Bristol-Myers Squibb's recent agreements with rival drug companies to develop and sell drugs is a signal that the company is committed to staying independent, reports CNBC's David Faber.
Pharmacia and Upjohn Company, a unit of Pfizer, pleaded guilty to one count of offering a kickback to a pharmacy benefit manager and was sentenced to pay a criminal fine of $19.68 million, federal prosecutors said on Wednesday.
The U.S. dollar inched lower Wednesday -- as the euro approached its historic high. What does the transatlantic currency gap mean for America's economy? "Upside surprises," for one thing. David Gilmore, partner at Foreign Exchange Analytics, and Robert Lynch, currency analyst at HSBC, joined "Morning Call" to explain why the ever-weaker dollar may boost parts of the U.S. economy.
Several other major drug companies were apparently interested in buying MedImmune, including Merck, Eli Lilly and possibly Novartis, CNBC’s David Faber reported Tuesday.
M&A news and earnings updates provided some of the catalysts for Monday's most actively traded stocks.
Stocks closed lower as cautious comments from GM and Pfizer snapped the Dow's seven-day winning streak. "We've seen a really good move in the market and a little consolidation is healthy," said Bill Nichols, managing director of equity trading for Bear Stearns. "After being higher so much, a little profit-taking is only natural."
Pfizer said quarterly earnings fell 18%, hurt by one-time charges and anemic sales of inhaled diabetes drug Exubera, plunging demand for drugs facing generic competition. The world's largest drugmaker also warned its 2007 earnings will be below Wall Street expectations due to the unexpectedly swift introduction of cheaper generic forms of its hypertension treatment Norvasc.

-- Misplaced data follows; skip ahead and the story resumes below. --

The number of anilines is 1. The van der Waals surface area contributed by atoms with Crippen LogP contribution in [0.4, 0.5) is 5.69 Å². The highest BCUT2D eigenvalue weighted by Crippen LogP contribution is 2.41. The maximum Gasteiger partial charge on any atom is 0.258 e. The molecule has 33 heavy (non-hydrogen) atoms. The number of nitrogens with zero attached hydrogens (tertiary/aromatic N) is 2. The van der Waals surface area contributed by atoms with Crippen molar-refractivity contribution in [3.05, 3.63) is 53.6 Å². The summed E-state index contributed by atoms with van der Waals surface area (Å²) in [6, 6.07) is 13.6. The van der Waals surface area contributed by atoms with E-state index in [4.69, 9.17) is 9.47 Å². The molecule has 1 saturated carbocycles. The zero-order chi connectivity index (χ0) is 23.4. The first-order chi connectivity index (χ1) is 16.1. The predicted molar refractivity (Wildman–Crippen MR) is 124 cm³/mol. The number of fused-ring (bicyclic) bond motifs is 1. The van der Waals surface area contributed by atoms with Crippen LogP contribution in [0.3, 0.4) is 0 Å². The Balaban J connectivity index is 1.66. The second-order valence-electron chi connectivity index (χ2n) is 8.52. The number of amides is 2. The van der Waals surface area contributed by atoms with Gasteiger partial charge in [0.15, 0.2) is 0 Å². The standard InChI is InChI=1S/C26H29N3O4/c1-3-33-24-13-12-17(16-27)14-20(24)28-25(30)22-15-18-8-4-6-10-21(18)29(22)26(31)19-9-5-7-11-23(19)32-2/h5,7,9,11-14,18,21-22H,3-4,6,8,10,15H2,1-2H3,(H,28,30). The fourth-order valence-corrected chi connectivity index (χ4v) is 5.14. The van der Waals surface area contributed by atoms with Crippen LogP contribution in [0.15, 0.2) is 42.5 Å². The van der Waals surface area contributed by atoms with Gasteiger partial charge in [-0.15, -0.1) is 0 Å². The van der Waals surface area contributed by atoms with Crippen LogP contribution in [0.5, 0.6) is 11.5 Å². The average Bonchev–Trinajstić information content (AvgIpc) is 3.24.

What many see as outrageous or obscene compensation for chief executive officers is back in the limelight after some high profile pay packages lately. The contrarian view is that there is little or no direct link between pay and performance and coupling the two might be detrimental because CEOs would cut corners to boost their pay, eroding the company’s long-term prospects.
Johnson & Johnson beat the Street and raised its outlook for this year, but the hybrid Pharma/Consumer Products/Medical Devices company posted a much bigger drop in sales of its highly profitable drug-coated stents than analysts expected. Stents are the expensive, little wire mesh tubes that prop open clogged arteries. Recently, sales of stents coated with drugs have come under increasing scrutiny over safety.
Healthcare giant Johnson & Johnson reported quarterly earnings above Wall Street estimates and raised 2007 earnings guidance, sending shares up almost 3%.
Health care and insurance are two of the fastest-growing segments of the booming pet market. And big drug makers such as Pfizer, Novartis and Eli Lilly have taken note.
The maker of the FluMist vaccine said it was putting istself up for sale, causing its shares to surge more than 10%. MedImmune also said that certain major drugmakers had already indicated they might be interested in a takeover.